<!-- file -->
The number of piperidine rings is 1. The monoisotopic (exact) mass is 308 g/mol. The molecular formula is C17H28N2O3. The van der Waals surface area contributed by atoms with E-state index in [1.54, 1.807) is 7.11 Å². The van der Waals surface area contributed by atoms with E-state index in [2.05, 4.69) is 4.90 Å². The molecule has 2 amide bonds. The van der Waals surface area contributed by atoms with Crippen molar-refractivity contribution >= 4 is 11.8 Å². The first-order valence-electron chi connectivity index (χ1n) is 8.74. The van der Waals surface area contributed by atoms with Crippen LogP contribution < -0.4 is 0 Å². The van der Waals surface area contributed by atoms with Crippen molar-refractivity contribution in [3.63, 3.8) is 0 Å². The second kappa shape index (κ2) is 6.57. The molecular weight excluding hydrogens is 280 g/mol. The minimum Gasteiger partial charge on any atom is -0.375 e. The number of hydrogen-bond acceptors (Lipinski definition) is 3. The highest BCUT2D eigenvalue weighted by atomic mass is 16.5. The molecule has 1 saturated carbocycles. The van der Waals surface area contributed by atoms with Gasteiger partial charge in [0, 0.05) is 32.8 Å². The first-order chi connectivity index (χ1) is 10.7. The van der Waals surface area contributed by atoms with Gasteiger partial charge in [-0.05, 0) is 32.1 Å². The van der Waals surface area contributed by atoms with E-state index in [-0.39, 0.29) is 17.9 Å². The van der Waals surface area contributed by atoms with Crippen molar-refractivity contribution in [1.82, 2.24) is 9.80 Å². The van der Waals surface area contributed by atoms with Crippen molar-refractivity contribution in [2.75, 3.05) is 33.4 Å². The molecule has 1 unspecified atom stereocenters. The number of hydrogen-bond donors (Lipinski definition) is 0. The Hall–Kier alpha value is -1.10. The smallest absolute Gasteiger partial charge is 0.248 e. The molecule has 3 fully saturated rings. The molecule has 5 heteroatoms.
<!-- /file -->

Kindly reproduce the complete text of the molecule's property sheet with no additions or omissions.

The number of piperidine rings is 1. The monoisotopic (exact) mass is 308 g/mol. The molecular formula is C17H28N2O3. The van der Waals surface area contributed by atoms with E-state index in [1.54, 1.807) is 7.11 Å². The van der Waals surface area contributed by atoms with E-state index in [2.05, 4.69) is 4.90 Å². The molecule has 2 amide bonds. The van der Waals surface area contributed by atoms with Crippen molar-refractivity contribution >= 4 is 11.8 Å². The first-order valence-electron chi connectivity index (χ1n) is 8.74. The van der Waals surface area contributed by atoms with Crippen LogP contribution < -0.4 is 0 Å². The van der Waals surface area contributed by atoms with Crippen molar-refractivity contribution in [3.63, 3.8) is 0 Å². The second kappa shape index (κ2) is 6.57. The molecular weight excluding hydrogens is 280 g/mol. The minimum Gasteiger partial charge on any atom is -0.375 e. The number of hydrogen-bond acceptors (Lipinski definition) is 3. The highest BCUT2D eigenvalue weighted by atomic mass is 16.5. The molecule has 1 saturated carbocycles. The van der Waals surface area contributed by atoms with Gasteiger partial charge in [0, 0.05) is 32.8 Å². The first-order chi connectivity index (χ1) is 10.7. The van der Waals surface area contributed by atoms with Gasteiger partial charge in [-0.05, 0) is 32.1 Å². The van der Waals surface area contributed by atoms with E-state index in [-0.39, 0.29) is 17.9 Å². The van der Waals surface area contributed by atoms with Crippen molar-refractivity contribution in [1.82, 2.24) is 9.80 Å². The van der Waals surface area contributed by atoms with Crippen molar-refractivity contribution in [2.75, 3.05) is 33.4 Å². The molecule has 1 unspecified atom stereocenters. The number of hydrogen-bond donors (Lipinski definition) is 0. The Hall–Kier alpha value is -1.10. The smallest absolute Gasteiger partial charge is 0.248 e. The molecule has 3 fully saturated rings. The molecule has 5 heteroatoms.